What is the team doing?
Meet Aggrey, Susan, Kelvin, Moses, and Rick! Led by Aggrey, they are our first Kenyan iBUILD ambassadors and the ones carrying the torch on a daily basis. It has been exciting and rewarding to watch them work with our users, complete training sessions, and watch them plan for further user recruitment. We have been able to arrange an ambitious team with a blend of experience spanning housing microfinance, architecture, construction management, construction work (e.g. masonry), IT operations, application design, and monitoring and evaluation (M&E).
The case study they are executing is broken into 4 phases: preparation, user-assisted training (UAT), monitoring, and analysis. Phase 1 (Preparation) was completed during November and was focused on training the ambassador team, preparing the data collection tools, and on-boarding our financial institution partner in the case study, Premiere Credit. Overall, phase one was a success, and the team identified a peri-urban area in Nairobi with Premiere Credit to focus on customer and contractor recruitment. Phase 2 (UAT) is in progress now and has the team conducting in-person training sessions with customers and contractors participating in the case study. Phase 3 (Monitoring) will occur during January, February, and March. During this period customers will be using their loan funds from Premiere Credit to hire and pay contractors to do construction works at their homes through the iBUILD platform. Finally, Phase 4 (analysis) will occur during April and all the information and feedback previously collected will be consolidated into a final report. This report will be used to demonstrate iBUILD’s marketability, the necessary changes that need to be made to the design, and how best to plan for large-scale deployment in Kenya.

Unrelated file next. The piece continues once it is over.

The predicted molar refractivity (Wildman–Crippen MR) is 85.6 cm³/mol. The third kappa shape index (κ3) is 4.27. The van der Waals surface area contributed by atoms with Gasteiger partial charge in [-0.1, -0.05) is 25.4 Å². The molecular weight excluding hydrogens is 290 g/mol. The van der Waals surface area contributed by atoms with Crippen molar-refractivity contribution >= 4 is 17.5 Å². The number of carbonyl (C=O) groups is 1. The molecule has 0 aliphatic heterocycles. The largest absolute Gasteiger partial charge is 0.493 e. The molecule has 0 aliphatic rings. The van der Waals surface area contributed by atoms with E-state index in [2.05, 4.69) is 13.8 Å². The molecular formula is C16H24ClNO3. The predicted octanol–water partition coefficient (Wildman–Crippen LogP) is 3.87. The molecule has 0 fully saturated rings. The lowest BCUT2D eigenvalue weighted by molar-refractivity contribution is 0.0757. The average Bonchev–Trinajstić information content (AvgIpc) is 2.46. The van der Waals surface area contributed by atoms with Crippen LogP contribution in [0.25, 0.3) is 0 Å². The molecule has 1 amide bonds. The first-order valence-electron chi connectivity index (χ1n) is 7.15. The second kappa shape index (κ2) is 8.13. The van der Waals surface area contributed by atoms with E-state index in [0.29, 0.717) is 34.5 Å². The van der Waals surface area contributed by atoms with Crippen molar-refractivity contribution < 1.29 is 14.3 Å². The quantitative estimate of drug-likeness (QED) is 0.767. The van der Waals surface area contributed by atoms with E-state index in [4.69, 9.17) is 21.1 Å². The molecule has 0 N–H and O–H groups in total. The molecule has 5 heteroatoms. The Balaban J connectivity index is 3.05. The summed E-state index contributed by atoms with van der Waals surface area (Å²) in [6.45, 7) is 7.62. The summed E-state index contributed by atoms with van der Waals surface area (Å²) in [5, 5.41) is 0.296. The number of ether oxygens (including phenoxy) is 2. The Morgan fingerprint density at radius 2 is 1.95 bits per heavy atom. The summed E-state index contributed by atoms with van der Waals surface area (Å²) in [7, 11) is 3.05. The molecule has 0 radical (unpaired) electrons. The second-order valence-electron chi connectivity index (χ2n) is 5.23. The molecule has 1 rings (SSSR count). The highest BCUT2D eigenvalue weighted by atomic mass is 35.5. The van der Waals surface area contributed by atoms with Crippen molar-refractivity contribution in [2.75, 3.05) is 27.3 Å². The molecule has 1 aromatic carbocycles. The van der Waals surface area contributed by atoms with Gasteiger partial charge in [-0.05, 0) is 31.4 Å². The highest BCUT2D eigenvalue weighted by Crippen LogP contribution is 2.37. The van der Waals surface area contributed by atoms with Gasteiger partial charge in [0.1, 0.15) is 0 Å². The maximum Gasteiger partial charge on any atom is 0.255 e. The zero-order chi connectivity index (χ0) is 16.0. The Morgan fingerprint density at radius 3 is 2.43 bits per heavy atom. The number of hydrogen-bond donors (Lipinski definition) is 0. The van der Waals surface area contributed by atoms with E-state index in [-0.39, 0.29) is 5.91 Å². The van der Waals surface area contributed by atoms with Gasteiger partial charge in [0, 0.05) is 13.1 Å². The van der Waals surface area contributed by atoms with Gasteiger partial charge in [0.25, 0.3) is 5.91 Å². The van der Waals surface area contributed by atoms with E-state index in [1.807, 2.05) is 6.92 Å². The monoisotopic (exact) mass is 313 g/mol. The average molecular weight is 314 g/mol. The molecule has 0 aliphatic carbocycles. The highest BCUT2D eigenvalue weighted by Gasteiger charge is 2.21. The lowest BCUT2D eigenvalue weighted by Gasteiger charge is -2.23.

What is the Progress to Date?